Jill Lepore goes on to look at what part of breastfeeding is the part that is important to babies’ well being: is it the breastmilk? or is it the interaction with mothers? And if it is (even at least in part )the interaction, why is pumping given so much priority?
Rhode Island’s Physicians’ Committee for Breastfeeding gives an annual award for the most “Breastfeeding-Friendly Workplace,” a merit measured, in the main, by the comforts provided in pumping rooms, like the gold-medal winner’s “soothing room,” equipped with “a sink, a lock on the door, and literature.” It appears no longer within the realm of the imaginable that, instead of running water and a stack of magazines, “breastfeeding-friendly” could mean making it possible for women and their babies to be together. Some lactation rooms even make a point of banning infants and toddlers, lest mothers smuggle them in for a quick nip. At the University of Minnesota, staff with keys can pump their milk at the Expression Connection, but the sign on the door warns: “This room is not intended for mothers who need a space to nurse their babies.”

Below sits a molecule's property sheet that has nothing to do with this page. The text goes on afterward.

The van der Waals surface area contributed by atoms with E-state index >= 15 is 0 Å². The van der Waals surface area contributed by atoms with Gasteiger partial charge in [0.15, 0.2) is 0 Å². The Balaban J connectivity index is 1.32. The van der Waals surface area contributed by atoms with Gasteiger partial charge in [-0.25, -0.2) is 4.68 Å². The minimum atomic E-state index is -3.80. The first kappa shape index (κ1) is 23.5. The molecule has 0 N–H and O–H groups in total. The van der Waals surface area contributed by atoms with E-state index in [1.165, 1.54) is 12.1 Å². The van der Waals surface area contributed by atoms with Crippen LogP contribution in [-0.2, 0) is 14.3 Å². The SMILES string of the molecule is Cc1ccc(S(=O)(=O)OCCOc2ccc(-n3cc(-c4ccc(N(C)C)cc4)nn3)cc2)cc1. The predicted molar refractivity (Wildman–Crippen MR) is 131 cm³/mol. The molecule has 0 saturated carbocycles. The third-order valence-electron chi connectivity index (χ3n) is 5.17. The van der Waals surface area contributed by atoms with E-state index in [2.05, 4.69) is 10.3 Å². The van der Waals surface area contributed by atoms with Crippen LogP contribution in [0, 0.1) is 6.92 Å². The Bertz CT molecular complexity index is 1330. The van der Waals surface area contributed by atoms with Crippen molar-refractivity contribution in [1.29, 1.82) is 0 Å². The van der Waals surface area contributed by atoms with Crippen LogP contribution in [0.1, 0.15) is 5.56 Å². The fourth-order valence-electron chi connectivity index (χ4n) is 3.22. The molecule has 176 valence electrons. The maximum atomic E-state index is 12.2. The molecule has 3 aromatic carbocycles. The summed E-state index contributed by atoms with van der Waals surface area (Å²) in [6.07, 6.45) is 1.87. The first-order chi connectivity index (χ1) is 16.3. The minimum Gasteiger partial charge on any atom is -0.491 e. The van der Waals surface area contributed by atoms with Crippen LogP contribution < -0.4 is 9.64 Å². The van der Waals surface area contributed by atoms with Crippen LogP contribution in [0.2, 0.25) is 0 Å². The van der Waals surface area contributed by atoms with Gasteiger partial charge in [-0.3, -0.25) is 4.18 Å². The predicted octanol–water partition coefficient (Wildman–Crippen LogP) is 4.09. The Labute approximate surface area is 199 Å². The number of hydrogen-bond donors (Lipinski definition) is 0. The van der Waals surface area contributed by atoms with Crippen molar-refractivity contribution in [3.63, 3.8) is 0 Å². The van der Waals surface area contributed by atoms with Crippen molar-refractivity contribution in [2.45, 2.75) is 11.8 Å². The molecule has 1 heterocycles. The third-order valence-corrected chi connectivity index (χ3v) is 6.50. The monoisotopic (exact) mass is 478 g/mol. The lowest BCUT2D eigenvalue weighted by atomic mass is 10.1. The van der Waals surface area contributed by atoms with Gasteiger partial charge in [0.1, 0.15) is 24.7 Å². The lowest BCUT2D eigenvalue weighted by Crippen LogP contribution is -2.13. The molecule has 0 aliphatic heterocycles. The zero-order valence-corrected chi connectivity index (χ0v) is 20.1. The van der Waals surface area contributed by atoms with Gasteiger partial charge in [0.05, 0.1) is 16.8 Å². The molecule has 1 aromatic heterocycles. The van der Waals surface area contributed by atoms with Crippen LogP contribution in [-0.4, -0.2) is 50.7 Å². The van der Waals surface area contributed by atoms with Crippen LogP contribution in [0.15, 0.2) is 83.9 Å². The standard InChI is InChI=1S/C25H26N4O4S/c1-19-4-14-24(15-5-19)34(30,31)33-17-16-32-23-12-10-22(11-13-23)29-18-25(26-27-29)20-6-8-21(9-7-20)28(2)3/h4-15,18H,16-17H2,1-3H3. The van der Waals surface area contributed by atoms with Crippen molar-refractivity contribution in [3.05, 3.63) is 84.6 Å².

Between 2004 and 2006, a National Breastfeeding Awareness Campaign included TV ads that likened a mother feeding her baby formula to a pregnant woman riding a mechanical bull: “You’d never take risks before your baby is born. Why start after?” No one seems especially worried about women whose risk assessment looks like this: “Should I take three twenty-minute pumping ‘breaks’ during my workday, or use formula and get home to my baby an hour earlier?”
My own thoughts (not as well-phrased as Jill’s) are that in our society taking care of a baby is low-status, can be isolating, pays little or nothing, and can be boring. Mothers that have to choose between working full time or taking care of their babies full time are left with an unhappy choice. They can see their hard-won careers go off-track, they can fall behind on professional skills, they can lose financial security or they can lose the precious time caring for their babies. I think as a society we find it easier to promote pumping than address these issues.